Overall, does this strategy seem like it has a reasonable chance for success? Differing opinions welcome.  



About michaelhastings

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6 Responses to Here's A Winning Solution: Combine the War on Drugs with the War On Terror

  1. Marc Herman says:

    Mike, do you have any sense of how European attitudes toward narcotics (broadly: it’s demand problem, not a supply problem) would play in any hypothetical broadening of the NATO engagement rules or mission? Offhand, I see a lot of enthusiasm for the Afghanistan mission in Spain, which has troops there, and “war on drugs” rhetoric is not popular at all.

  2. Marc Herman says:

    typo: that should say I DON’T see a lot of enthusiasm. I suspect most Spanish would be pleased to be out of Afghanistan tomorrow.

  3. Michael Hastings says:

    Marc, broadly, it’s safe to say the Europeans aren’t too keen on the Afghan mission, either War on Terror or drugs.

    I spoke to former Petraeus advisor David Kilcullen recently, and he put it this way: the Europeans see Afghanistan as an alliance thing, not a national security thing. In other words, they view their presence in the country primarily as a duty to just fulfill their commitment to NATO.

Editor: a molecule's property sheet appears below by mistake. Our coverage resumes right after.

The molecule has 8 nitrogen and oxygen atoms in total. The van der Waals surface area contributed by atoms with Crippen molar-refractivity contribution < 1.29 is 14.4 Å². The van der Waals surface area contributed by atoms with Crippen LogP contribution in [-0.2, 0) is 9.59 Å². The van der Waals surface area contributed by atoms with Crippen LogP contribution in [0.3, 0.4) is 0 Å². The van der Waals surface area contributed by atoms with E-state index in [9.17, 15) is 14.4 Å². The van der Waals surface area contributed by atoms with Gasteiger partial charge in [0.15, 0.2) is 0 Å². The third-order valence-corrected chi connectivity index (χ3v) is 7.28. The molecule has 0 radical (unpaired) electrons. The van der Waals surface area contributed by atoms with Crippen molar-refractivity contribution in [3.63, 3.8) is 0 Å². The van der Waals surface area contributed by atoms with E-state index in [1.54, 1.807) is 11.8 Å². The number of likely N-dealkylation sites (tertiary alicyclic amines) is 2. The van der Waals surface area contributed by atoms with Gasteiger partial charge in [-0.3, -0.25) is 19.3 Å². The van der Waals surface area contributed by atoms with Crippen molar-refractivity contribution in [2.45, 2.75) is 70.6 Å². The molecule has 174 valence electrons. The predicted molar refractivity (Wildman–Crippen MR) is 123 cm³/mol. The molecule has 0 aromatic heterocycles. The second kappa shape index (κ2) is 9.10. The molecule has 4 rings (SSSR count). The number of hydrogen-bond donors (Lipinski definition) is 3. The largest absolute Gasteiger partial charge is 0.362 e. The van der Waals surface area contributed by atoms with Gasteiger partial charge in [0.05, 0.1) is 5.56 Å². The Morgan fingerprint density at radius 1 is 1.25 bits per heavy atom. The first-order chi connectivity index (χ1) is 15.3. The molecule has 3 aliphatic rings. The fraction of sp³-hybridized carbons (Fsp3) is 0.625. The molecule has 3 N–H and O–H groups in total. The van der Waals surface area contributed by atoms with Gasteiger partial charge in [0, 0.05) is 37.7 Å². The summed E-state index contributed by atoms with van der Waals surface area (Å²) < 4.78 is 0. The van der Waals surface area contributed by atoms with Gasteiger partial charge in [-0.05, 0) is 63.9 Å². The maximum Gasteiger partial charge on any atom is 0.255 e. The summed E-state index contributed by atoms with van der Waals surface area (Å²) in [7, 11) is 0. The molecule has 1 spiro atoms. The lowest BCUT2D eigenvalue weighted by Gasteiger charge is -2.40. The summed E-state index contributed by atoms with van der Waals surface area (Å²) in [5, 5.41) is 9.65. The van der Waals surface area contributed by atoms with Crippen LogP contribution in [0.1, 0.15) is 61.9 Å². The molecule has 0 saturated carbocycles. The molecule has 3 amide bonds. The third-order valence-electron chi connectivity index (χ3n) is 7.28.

As you can probably attest, European haven’t really bought into the war on terror. Thus far, Obama’s failed to convince them that they should be even more worried about terrorism from Afghanistan than we are. (Most of the European countries turned down his request for more troops a couple weeks back.)

    Re: opium eradication. Without having done the reporting(ah, blogging)I would think they wouldn’t be too excited about a heavilty militarized effort to eradicate the poppies, even though a good chunk of the heroin in Western Europe originates in Afghanistan. Eradicating poppies seems to have been folded into the larger counter-insurgency program that we’re so in love with. My sense(confirming what you say the feeling in Spain is) is that they look at the U.S. war on drugs with the same kind of disbelief/disdain as the GWOT.Certainly, Filkin’s story suggests that the Europeans aren’t very interested in getting involved in a major drug effort–the NATO restriction tries to narrow anti-poppy efforts to Taliban only. How they’ll be able to do that, I don’t know.